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  • Writer's pictureDayna Culwell

Is my neck shrinking?

Let me ask you a question. Do you have neck pain AND radiating arm pain? When you have BOTH complaints, it is often a cause of one or more of the cushioning discs in the cervical spine breaking down. Let’s try to picture this. Imagine sitting in a chair that looks pretty cushiony but it’s not. The cushion on the chair has worn down due to age and repeated “sits”. Now the chair feels mostly like the base it sits upon. The chair is no longer comfortable. Your “SIT” bones may start to squirm after a few minutes.

In a perfect world, there are six gel-like cervical discs that absorb shock and prevent vertebral bones from rubbing against each other while the neck moves. Each disc is like a seat cushion.

On the outside, you’ve got a tough but flexible layer of woven cartilage strands. It’s supposed to be resistant to anything that lands on it. The goofy dog and cat can sit on it and somehow it recovers. Both a young child and a 200 pound man can sit on it without any issues. On the inside is a soft interior filled with a nice cushy gel. Both the exterior and interior are equally important. The outer cushion is called the annulus fibrosus. The soft inner gel is called the nucleus pulposus. If the seat cushion sits on a chair in a quiet living room, it is likely to provide years of comfort. You’ve seen antique cushions that hold up to the passage of time. However, what if this cushion sits in the middle of a downtown diner. If the owners don’t replace the cushion every few years, you’re likely going to be sitting on a very hard, uncomfortable surface.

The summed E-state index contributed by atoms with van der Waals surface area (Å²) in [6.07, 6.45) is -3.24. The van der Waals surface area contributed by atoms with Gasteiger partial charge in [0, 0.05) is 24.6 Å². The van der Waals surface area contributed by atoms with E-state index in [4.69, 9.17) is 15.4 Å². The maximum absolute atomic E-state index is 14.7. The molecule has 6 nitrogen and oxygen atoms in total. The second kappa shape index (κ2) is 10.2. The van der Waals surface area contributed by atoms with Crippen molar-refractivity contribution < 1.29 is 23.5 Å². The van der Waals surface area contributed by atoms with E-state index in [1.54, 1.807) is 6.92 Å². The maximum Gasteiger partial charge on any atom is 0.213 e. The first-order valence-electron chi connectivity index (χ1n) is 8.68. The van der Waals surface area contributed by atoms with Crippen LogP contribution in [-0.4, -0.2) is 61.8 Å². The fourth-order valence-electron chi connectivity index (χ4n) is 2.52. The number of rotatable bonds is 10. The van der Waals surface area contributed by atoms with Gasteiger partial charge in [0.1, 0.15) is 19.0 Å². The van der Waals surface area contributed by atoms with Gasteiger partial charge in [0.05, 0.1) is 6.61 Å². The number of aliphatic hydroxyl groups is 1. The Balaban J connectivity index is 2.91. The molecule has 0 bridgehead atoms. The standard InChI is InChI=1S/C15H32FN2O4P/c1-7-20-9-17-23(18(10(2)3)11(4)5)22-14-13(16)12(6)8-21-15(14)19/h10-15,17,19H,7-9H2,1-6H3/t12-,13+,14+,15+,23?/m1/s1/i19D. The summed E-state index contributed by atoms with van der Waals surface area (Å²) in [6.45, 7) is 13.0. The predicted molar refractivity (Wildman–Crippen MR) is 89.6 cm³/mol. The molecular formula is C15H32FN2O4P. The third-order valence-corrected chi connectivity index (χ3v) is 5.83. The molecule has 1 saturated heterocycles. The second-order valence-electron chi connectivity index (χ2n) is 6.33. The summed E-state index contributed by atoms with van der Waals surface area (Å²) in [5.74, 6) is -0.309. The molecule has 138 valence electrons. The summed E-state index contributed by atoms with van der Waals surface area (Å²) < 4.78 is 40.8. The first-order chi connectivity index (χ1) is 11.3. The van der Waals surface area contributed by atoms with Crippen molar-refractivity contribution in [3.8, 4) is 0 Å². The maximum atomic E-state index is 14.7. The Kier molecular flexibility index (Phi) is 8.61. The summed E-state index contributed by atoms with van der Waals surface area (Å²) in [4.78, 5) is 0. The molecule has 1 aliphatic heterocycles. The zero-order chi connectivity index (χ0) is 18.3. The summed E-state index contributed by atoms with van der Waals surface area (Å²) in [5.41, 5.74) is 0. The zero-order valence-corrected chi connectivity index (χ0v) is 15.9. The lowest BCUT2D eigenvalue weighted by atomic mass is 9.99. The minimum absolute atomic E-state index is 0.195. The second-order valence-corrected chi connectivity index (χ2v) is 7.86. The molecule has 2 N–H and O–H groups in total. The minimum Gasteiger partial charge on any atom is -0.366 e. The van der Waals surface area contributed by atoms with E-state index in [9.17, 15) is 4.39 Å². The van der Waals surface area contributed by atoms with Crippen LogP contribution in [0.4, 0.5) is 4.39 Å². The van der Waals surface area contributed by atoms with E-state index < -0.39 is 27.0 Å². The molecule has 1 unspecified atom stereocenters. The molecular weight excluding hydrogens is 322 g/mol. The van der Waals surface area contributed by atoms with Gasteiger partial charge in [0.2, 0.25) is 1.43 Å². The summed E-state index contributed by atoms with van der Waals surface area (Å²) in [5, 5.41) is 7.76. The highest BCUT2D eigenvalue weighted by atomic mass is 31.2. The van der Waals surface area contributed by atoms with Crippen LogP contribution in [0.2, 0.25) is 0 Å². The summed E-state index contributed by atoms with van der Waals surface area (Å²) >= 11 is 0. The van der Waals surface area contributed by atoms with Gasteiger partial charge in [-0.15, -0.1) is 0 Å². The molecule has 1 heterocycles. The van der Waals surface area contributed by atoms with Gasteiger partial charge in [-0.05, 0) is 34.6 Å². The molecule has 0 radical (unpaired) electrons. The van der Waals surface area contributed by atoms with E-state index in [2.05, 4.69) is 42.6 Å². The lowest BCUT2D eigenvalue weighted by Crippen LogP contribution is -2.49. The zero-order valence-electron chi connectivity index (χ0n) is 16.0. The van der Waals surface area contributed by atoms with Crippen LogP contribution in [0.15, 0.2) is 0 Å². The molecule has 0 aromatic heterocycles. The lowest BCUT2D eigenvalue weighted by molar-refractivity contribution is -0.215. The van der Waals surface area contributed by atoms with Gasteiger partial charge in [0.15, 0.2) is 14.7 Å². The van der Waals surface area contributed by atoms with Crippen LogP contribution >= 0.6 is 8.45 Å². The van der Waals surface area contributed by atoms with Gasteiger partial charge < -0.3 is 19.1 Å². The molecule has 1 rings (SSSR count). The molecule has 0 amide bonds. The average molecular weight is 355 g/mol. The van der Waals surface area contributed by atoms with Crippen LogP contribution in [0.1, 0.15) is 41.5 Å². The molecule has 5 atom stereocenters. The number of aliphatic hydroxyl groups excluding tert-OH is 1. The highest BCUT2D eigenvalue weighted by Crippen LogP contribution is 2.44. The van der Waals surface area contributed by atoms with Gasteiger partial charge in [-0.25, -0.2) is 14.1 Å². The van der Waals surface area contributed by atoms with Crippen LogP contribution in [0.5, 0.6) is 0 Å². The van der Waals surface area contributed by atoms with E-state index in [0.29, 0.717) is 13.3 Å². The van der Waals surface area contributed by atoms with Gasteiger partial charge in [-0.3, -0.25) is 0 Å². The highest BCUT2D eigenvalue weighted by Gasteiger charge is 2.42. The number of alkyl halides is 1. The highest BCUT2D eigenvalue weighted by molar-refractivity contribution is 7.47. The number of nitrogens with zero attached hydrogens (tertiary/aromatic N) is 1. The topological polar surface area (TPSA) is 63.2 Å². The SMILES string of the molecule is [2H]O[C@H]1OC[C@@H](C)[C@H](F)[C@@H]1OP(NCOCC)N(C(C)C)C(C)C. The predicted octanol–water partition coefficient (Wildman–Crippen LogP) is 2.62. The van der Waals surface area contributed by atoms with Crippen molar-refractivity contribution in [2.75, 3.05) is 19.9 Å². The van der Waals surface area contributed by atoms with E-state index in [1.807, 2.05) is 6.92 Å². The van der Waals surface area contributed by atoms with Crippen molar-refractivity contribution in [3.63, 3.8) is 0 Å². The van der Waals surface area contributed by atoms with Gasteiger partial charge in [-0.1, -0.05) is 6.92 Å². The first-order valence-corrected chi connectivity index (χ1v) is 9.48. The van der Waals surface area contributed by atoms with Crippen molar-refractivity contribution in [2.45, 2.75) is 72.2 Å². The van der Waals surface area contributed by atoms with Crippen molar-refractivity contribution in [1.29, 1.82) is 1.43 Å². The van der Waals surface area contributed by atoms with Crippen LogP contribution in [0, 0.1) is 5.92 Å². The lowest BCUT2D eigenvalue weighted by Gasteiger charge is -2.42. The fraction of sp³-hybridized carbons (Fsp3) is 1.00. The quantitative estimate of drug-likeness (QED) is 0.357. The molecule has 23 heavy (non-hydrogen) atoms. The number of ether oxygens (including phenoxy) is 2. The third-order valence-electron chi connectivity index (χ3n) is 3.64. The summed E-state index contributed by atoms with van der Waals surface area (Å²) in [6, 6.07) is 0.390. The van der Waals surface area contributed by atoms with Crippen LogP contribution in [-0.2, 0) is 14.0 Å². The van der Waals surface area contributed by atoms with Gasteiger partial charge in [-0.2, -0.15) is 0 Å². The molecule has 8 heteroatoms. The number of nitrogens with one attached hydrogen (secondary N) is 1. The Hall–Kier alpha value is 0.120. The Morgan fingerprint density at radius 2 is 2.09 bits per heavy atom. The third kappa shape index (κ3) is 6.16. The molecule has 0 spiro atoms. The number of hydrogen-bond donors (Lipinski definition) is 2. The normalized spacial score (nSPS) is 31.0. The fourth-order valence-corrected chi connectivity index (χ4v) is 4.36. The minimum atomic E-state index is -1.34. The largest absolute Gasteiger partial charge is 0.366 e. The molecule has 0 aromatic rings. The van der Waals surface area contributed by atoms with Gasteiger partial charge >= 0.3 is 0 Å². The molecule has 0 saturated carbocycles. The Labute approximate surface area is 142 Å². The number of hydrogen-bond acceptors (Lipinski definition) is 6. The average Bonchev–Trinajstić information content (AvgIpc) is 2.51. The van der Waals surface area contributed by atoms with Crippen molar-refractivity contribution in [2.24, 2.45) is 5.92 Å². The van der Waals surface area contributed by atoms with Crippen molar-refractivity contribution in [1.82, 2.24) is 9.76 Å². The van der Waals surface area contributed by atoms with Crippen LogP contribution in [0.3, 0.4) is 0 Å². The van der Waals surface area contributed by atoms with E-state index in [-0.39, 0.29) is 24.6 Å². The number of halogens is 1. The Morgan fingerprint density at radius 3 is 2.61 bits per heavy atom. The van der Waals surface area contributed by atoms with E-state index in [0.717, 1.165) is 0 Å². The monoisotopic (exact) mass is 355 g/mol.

Your head (which can weigh up to 40 pounds depending upon your posture) sits on the very cushion we are talking about. Stretch your imagination a bit. Can you picture a heavy head sitting on a heavy book on top of a cushion, which sits upon another heavy book upon a cushion, which sits upon yet another heavy book, upon a cushion? Do you see how each lower cushion gets thinner and thinner with time?

When the cushions thin, the shock absorption wears down quickly.

As children

In children the discs are about 85% water. As we age, we lose water. By the age of 70, we may lose 70% of the water in our discs. Some people lose water even more quickly due to genes or poor posture.

Have you ever seen an older cushion that is faux leather? Lots of cracks due to wear and tear, right? So, as our discs lose hydration, they offer less cushioning and become more prone to cracks and tears. The discs are unable to truly repair themselves because they do not have a direct blood supply. Hence, a tear in the disc either will not heal or will develop weaker scar tissue that has potential to break again.

Who is more likely to have pain from cervical DDD?

Interestingly, almost 90% of people over 50 have cervical degenerative disc disease, but not victims suffer pain. Why is that? While in their 30s, 40s, and 50s, pain from DDD is likely coming from the disc itself. The problem manifests most when the acute symptoms become more chronic. No longer is the problem caused by the initial disc compression. Related conditions do the most harm. Herniated discs, osteoarthritis, or spinal stenosis all play into the acute symptoms, but osteoarthritis never gives in!